You may know someone with diabetes or may be someone who struggles with it. As the population of the United States continues to grow not only in the number of people, but also in body mass index, many diseases are becoming more prevalent than ever before. In the past 10 years, the number of people living with diabetes has increased almost 50 percent, affecting over 30 million people in the United States alone. And with this rise in the prevalence of diabetes comes the burden of a whopping $245 billion in taxpayers’ money.
So what really is diabetes? At its core, diabetes is the dysfunction of insulin, a hormone released by your pancreas when eating a meal to help your cells take up glucose (sugar) for energy. As you could imagine, bodily systems quickly shut down when they are deprived of energy—inducing a diabetic coma. But how does one get diabetes in the first place? There is more than one form: type I and type II. Type I diabetes is less common and is diagnosed at birth; it is completely genetic. The more common form of diabetes is type II: your body becomes insulin-resistant over time largely due to unhealthy lifestyle behaviors. In this article, I will focus on type II diabetes, how it affects the human body, its risk factors and lifestyle behaviors that help to reduce its risk.
People with type II diabetes develop insulin resistance, meaning their cells do not allow insulin to “open the gate” for glucose to come in. This results in large concentrations of glucose circulating in the blood, which can damage just about any system in the body. The risk of cardiovascular disease in men with diabetes is five times as high as men without diabetes, and eight times as high for women. The increased concentration of circulating glucose can change the composition of blood vessel walls, thickening them and impairing blood flow. For this same reason, people with diabetes experience a greater risk for stroke and peripheral arterial disease (PAD), which causes reduced blood flow to the peripheries. PAD is a common byproduct of type II diabetes and can often lead to a loss of sensation in the feet, non-healing sores, gangrene and in extreme cases, amputation. Retinal problems are also not uncommon, and the risk of developing cataracts and glaucoma is twice as high for those with diabetes. Risk for renal, thyroid, neural and liver diseases also significantly increase for those with diabetes.
With type II diabetes on the rise, how could you help prevent becoming an incidence statistic? There are many modifiable lifestyle behaviors that are associated with type II diabetes risk, but unfortunately, there are also non-modifiable ones. Collaborative genome-wide studies found 65 loci (regions of our DNA) associated with type II diabetes. Some other studies have been able to calculate a genetic risk score specific to individuals by adding up the genetic risk associated with each locus, meaning that every person has a different baseline risk for type II diabetes solely based on their genetics.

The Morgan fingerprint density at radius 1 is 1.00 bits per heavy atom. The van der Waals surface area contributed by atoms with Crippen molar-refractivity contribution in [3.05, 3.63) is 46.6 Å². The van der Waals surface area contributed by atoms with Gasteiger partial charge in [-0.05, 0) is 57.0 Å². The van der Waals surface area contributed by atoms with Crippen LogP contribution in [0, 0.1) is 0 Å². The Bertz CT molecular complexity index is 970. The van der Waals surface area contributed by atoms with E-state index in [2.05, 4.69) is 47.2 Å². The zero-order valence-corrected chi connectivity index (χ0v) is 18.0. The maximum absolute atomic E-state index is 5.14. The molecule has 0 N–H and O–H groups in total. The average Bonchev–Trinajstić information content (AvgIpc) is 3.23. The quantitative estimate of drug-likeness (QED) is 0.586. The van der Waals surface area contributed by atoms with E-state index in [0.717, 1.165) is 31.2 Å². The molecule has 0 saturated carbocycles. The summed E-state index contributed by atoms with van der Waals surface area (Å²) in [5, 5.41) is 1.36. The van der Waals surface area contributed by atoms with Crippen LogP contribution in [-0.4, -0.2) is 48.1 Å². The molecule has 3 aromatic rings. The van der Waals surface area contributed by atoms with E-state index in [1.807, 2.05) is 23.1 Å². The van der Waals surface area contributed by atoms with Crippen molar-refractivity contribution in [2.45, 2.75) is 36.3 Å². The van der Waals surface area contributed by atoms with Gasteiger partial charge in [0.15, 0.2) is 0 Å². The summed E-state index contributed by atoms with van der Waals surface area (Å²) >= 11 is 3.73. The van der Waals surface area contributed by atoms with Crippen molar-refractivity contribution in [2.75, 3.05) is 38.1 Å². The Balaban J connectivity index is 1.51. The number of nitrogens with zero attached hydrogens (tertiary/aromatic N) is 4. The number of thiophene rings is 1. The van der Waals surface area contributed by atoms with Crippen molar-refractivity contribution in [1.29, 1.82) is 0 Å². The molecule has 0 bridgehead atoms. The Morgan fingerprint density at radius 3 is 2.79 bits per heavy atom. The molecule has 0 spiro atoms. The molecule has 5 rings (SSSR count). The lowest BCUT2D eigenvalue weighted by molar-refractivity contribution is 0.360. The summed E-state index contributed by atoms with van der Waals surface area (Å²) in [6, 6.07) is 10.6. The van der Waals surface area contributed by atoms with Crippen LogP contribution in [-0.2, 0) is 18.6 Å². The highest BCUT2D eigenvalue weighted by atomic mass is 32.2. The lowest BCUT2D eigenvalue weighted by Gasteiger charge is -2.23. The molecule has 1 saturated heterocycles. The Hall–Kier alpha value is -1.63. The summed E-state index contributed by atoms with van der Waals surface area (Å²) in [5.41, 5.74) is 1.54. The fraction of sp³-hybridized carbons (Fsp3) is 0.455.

The most meaningful modifiable risk factors can be altered by changes in physical activity habits and diet. By physical activity, I do not necessarily mean exercise. A large meta-analysis showed that there was an average 25 percent decrease in risk associated with just five hours of leisure-time physical activity. It also showed almost a 50 percent risk reduction in individuals who partook in about five hours per week of vigorous activity. These findings suggest a dose-response with the amount of time and intensity of physical activity and correlation with type II diabetes risk.
Many people believe that diabetes is caused by eating too many sugary foods. This is partly true, but it does not paint the whole picture. Increasing insulin resistance and decreasing glucose sensitivity is not only influenced by our sugar intake. Another meta-analysis summarizing studies looking at foods associated with increased type II diabetes risk found more than just associations with sugary desserts and sodas. High intakes of red meats, processed meats, refined grains (unfortunately many of our favorite cereals), high-fat dairy products (cheese and creams) and fried foods were correlated with high risk. Foods associated with a low risk were fish, poultry, nuts and seeds, whole grains, fruits, vegetables and low-fat dairy.
If your family has a history of diabetes, you may want to consider decreasing your risk where you can. Changing dietary behaviors to healthier ones—eating two servings of whole grains a day, substituting processed desserts for fruits and limiting red meat intake are just a few simple changes that can help to reduce that risk. Increasing your amount of physical activity will also have a large impact, and you do not need to become a bodybuilder or marathon runner to prevent diabetes. The biggest decrease in risk occurs between little to no physical activity to moderate amounts of physical activity—meaning that walking for 30 to 40 minutes a day or going to the gym just a few days a week with significantly decrease your risk.
Just being aware and making the effort to create new sustainable habits can go a long way to improve the future of your health and quality of life.
Nicholas Remillard can be reached at [email protected]